In 2009, CNET predicted that the Next Big Thing in 2009 would be "life in the cloud." Cloud computing was, in 2008, starting to become a major topic of discussion: would consumers trust their personal and corporate data to the cloud? Would businesses embrace the idea of offering more and more storage as we stored less and less data locally? Would enterprises re-architect their offerings and their businesses to take advantage of this revolution in cheap storage and online services? We had a fascinating conversation about the evolution of consumer data storage and entertainment, the hurdles facing cloud evolution (bandwidth crunch, anyone?), and the challenges facing this evolving trend. Now, as we approach our 2010 session, we thought it might be a good time to take a look back and see how we did.
First: were we right? Did cloud computing take off in 2009? Well, let's be honest: we weren't too far out on a limb, and that limb held up. Cloud computing became the buzzword of 2009, though I think we have to admit that it didn't become the consumer juggernaut we were expecting. Enterprises talked of nothing else, whether it was Microsoft's Azure or Amazon's EC2. Even the federal government laid out a plan for moving into the cloud.
Then again, Google never did deliver its rumored Gdrive service, a cloud-based storage system that was supposedly going to kill the PC and move every consumer to cloud-based storage. There was no massive migration of personal health records to either Google Health or Microsoft HealthVault. Hard drives weren't flying out of windows or anything like that. But that was never the point. In 2009, the cloud became more gradually pervasive, and laid the groundwork for real, fundamental behavior shifts.
Users gobbled up small, Web-oriented Netbooks all year long (even to the detriment of the PC industry). Google's lightweight Chrome OS aims to take advantage of an increasingly Web-centric world. And of course, users turned their documents, email, and data over to Google in increasing numbers throughout the year--and Google encouraged them in kind, offering increased personal storage across the board.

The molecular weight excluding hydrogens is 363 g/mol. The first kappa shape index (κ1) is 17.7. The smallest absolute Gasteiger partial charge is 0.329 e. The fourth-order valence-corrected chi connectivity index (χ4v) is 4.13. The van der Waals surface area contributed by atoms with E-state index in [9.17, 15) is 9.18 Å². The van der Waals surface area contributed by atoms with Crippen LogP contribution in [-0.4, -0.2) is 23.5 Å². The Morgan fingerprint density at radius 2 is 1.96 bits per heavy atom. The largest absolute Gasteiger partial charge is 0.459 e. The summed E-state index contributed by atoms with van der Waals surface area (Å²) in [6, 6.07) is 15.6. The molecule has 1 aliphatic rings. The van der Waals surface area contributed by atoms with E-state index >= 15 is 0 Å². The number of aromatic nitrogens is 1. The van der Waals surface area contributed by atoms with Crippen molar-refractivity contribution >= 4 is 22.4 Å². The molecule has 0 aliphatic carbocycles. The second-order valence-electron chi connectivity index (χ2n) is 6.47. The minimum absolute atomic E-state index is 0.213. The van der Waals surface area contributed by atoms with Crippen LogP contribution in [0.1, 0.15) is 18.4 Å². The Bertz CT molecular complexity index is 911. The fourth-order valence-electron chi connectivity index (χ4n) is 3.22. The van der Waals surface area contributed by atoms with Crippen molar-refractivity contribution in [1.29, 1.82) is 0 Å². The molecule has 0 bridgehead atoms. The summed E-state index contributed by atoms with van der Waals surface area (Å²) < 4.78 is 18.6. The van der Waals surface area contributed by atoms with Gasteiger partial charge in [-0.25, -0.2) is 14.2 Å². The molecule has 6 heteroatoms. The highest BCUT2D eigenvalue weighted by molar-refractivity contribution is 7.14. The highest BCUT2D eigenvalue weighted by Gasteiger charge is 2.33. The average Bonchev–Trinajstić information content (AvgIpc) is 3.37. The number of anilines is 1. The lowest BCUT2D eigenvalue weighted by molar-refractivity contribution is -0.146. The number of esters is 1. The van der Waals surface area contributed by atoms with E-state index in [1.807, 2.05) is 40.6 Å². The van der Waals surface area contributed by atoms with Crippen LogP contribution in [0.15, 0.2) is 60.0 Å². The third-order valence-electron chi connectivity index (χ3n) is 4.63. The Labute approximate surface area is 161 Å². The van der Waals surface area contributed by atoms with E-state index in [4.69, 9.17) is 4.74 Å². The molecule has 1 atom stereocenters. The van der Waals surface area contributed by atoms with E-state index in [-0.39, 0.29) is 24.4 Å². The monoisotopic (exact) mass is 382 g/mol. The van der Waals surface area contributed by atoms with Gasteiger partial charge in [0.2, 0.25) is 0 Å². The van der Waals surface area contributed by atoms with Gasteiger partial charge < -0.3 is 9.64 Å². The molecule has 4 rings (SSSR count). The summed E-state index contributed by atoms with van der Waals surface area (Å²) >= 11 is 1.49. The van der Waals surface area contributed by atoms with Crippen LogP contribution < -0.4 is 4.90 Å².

That said, one of our biggest discussion points on the panel was definitely borne out through the year: cloud security. Security is the biggest reason people are reluctant to store their data in the cloud, and some of those fears came true in 2009. Botnets and malicious attacks, high-profile Google outages, little Linux slips of the tongue, and of course the disastrous loss of all that T-Mobile Sidekick customer data put some major dents in consumer confidence viz the cloud.
Now, as we enter 2010, companies are just as focused, if not more so, on cloud security as they are on building out the services themselves. But since cloud computing continues to be a major tech trend for 2010, I think it's safe to say that it is, indeed, a Big Thing.
Now, what about the next Next Big Thing? Well, if you'll be at CES this year, please join us for the 2010 Next Big Thing SuperSession on January 7 at 3 p.m. Pacific in Las Vegas. This year's topic? "I Want My IPTV." We're betting that television delivered over the Internet will be a defining trend of 2010, and we'll discuss whether it'll hurt traditional cable or satellite delivery, whether consumers will embrace streaming video online or via set-top boxes, and what Internet-connected TVs might mean for the way we consume our TV. It should be a great conversation, and I'll be back next year to let you know how it all turns out in 2010.